Member of the Russian Civic Chamber and Chairman of the Spiritual Assembly of Muslims of Russia Albir Krganov took the floor on behalf of the Civic Chamber’s delegation at the 12th session of the Forum on Minority Issues, held under the auspices of the UN Human Rights Council.
His presentation was titled “Civil society’s role in implementing state policy in providing education in minority languages and teaching them in Russia nowadays.”
“Implementing state policy on providing education in minority languages and teaching them calls for combined coordinated efforts, government agencies have every reason to rely on the capabilities of religious and civil society organizations and their initiatives,” Mr. Krganov said.
He noted that little attention was paid at the session to religious education that constitutes an important human right, and it is the role of the state to ensure that it is respected.
“Today, there are over 70 licensed secondary Islamic schools, up to 10 religious Islamic higher education institutions and one Bolgar Islamic Academy. More than 30,000 students are enrolled in these education institutions. Offering Islamic education in minority languages, apart from Arabic, is a pressing matter for Islamic religious organizations,” Mr. Krganov noted at the forum.
He went on to mention the positive experience of Tatarstan’s Muftiate in offering free Tatar language courses. “Since last year, mosques across Tatarstan’s cities and rural areas have been offering these courses. Working with the Kazan Federal University, the Spiritual Assembly of Muslims of Russia organizes the International Festival on Literature of Russian Minorities and Turkic-Speaking Countries of the CIS,” he pointed out.
“This is an intensive course that focuses on teaching to speak the Tatar language and other minority languages by mastering vocabulary for various situations and developing communications skills. The course is animated by volunteer scholars and educators, including experienced Tatar language teachers and certified language and literature scholars. Other Russian regions have followed this lead, supplementing efforts undertaken at the government level in teaching minority languages,” the speaker said.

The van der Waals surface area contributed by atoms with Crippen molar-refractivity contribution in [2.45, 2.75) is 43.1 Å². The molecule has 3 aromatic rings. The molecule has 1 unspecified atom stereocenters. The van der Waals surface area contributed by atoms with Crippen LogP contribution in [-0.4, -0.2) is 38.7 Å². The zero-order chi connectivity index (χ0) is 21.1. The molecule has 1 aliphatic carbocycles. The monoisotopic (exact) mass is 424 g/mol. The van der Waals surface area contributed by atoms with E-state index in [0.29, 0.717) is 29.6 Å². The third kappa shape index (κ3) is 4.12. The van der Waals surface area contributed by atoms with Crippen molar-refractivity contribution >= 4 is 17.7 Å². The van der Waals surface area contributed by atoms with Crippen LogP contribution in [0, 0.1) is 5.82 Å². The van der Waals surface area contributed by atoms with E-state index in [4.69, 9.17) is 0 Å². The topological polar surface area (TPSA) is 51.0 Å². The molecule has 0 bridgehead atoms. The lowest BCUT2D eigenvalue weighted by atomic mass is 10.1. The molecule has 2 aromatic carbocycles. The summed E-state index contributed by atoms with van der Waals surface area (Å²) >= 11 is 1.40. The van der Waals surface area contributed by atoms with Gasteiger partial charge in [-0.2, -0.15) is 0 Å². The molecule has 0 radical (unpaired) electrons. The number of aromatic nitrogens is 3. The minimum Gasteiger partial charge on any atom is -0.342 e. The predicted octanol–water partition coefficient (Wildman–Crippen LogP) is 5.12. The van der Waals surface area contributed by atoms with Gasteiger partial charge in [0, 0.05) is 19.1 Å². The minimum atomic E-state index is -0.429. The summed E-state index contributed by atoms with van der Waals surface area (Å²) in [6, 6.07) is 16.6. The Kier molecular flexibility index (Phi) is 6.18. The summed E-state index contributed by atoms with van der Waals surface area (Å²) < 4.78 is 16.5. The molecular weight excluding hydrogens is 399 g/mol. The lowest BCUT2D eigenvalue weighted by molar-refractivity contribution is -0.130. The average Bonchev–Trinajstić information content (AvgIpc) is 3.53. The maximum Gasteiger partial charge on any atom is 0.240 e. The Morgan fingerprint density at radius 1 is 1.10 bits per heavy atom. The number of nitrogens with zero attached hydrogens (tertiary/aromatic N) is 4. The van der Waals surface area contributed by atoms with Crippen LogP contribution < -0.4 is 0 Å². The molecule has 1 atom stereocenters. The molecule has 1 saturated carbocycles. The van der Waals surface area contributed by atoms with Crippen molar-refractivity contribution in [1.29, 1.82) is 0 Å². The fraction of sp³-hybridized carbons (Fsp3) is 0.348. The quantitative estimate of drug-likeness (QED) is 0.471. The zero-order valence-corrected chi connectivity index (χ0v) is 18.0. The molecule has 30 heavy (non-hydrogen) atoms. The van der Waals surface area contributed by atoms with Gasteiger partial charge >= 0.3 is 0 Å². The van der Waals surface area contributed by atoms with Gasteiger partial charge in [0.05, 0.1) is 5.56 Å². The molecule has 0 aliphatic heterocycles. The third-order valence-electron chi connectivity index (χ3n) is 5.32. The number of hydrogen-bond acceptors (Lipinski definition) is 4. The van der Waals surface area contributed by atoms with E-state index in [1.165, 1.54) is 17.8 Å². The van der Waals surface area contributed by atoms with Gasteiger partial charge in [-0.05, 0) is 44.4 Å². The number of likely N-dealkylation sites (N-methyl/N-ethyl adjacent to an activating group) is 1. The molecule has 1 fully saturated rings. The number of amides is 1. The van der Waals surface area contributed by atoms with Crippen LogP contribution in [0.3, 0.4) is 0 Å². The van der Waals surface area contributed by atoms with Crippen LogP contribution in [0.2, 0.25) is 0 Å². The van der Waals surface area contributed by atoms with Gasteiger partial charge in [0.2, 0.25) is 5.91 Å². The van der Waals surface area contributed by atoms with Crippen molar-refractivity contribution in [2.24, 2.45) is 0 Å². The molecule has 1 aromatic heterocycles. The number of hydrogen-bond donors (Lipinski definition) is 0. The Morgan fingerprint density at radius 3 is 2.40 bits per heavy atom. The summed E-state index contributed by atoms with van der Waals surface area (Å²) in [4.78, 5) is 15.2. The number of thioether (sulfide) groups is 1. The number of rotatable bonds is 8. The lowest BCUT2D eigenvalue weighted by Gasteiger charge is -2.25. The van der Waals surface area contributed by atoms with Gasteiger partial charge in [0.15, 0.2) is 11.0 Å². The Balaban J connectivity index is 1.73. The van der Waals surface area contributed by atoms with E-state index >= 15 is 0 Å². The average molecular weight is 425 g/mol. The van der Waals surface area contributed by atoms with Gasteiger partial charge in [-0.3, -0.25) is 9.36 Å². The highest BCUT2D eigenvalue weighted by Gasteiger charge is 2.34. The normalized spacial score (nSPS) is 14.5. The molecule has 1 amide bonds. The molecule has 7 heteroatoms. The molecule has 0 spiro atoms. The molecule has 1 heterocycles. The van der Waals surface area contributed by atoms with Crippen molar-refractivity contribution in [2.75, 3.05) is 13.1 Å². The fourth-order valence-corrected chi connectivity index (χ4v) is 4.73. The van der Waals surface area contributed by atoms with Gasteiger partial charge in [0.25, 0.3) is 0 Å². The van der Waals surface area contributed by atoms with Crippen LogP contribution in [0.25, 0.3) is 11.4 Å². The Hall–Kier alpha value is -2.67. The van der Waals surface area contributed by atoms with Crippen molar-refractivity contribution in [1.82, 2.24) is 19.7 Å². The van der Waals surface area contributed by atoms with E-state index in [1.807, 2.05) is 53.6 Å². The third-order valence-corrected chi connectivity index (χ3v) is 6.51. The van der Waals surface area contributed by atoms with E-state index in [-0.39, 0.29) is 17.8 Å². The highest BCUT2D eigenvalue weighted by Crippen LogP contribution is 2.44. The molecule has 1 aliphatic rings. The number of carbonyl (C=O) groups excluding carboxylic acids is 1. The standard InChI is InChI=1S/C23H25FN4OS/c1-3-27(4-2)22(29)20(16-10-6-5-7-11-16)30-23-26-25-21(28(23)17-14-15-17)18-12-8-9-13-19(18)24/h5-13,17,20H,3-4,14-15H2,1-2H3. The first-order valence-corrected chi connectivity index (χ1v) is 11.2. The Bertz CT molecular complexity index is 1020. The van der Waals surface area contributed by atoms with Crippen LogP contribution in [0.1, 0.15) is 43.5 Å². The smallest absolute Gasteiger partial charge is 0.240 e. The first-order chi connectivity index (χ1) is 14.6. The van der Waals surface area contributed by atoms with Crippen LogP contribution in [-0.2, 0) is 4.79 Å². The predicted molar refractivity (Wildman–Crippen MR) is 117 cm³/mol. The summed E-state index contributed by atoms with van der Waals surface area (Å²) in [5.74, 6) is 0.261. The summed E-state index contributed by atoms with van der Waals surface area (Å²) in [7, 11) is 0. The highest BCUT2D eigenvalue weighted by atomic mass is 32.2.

According to Mr. Krganov, teaching minority languages and ensuring that they remain within the educational space is a matter of concern for the Russian civil society.
“Russia’s Civic Chamber held roundtable discussions on this topic and operates a hotline to this effect. The wider public contributes to developing at the Civic Chamber’s initiative of a concept for teaching minority languages and literature. The Civic Chamber rightly believes that Russia’s education system is extensively and uniquely experienced in teaching and promoting minority languages and literature. Therefore, there is a need to carry this momentum forward, taking into consideration the opportunities offered by today’s education technology, coupled with centuries-long experience of teaching minority languages and literature in Russian schools,” he pointed out.
“Civil society organizations must promote minority languages, especially among the younger generation, and develop its language awareness. These efforts impact the freedom to choose one’s mother tongue and how it is used,” Mr. Krganov said.
He noted the importance of establishing effective communications channels between the civil society and municipal and federal authorities on teaching minority languages.
“Effective state policy in providing education in minority languages and teaching them in Russia nowadays will help consolidate ethnic, cultural and language diversity, reinforce national harmony and the universal nature of Russia’s identity and the unity of the multi-ethnic people of Russia,” Mr.Krganov said in conclusion.